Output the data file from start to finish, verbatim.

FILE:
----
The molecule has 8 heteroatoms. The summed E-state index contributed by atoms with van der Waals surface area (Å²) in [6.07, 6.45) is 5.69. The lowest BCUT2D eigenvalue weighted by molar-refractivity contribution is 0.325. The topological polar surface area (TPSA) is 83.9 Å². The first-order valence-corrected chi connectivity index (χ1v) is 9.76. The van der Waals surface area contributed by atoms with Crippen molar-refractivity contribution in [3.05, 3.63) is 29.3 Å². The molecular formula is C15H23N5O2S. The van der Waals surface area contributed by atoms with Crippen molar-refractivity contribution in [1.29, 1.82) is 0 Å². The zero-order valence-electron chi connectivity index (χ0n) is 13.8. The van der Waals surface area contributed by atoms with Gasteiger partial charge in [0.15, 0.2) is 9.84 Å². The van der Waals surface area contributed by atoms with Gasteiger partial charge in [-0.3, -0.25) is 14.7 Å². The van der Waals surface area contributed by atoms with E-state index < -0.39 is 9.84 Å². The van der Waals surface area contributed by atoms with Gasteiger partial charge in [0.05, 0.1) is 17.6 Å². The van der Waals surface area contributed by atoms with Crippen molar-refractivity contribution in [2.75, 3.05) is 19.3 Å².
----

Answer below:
The molecule has 8 heteroatoms. The summed E-state index contributed by atoms with van der Waals surface area (Å²) in [6.07, 6.45) is 5.69. The lowest BCUT2D eigenvalue weighted by molar-refractivity contribution is 0.325. The topological polar surface area (TPSA) is 83.9 Å². The first-order valence-corrected chi connectivity index (χ1v) is 9.76. The van der Waals surface area contributed by atoms with Crippen molar-refractivity contribution in [3.05, 3.63) is 29.3 Å². The molecular formula is C15H23N5O2S. The van der Waals surface area contributed by atoms with Crippen molar-refractivity contribution in [1.29, 1.82) is 0 Å². The zero-order valence-electron chi connectivity index (χ0n) is 13.8. The van der Waals surface area contributed by atoms with Gasteiger partial charge in [0.15, 0.2) is 9.84 Å². The van der Waals surface area contributed by atoms with Gasteiger partial charge in [-0.3, -0.25) is 14.7 Å². The van der Waals surface area contributed by atoms with E-state index < -0.39 is 9.84 Å². The van der Waals surface area contributed by atoms with Gasteiger partial charge in [0.05, 0.1) is 17.6 Å². The van der Waals surface area contributed by atoms with Crippen molar-refractivity contribution in [2.75, 3.05) is 19.3 Å².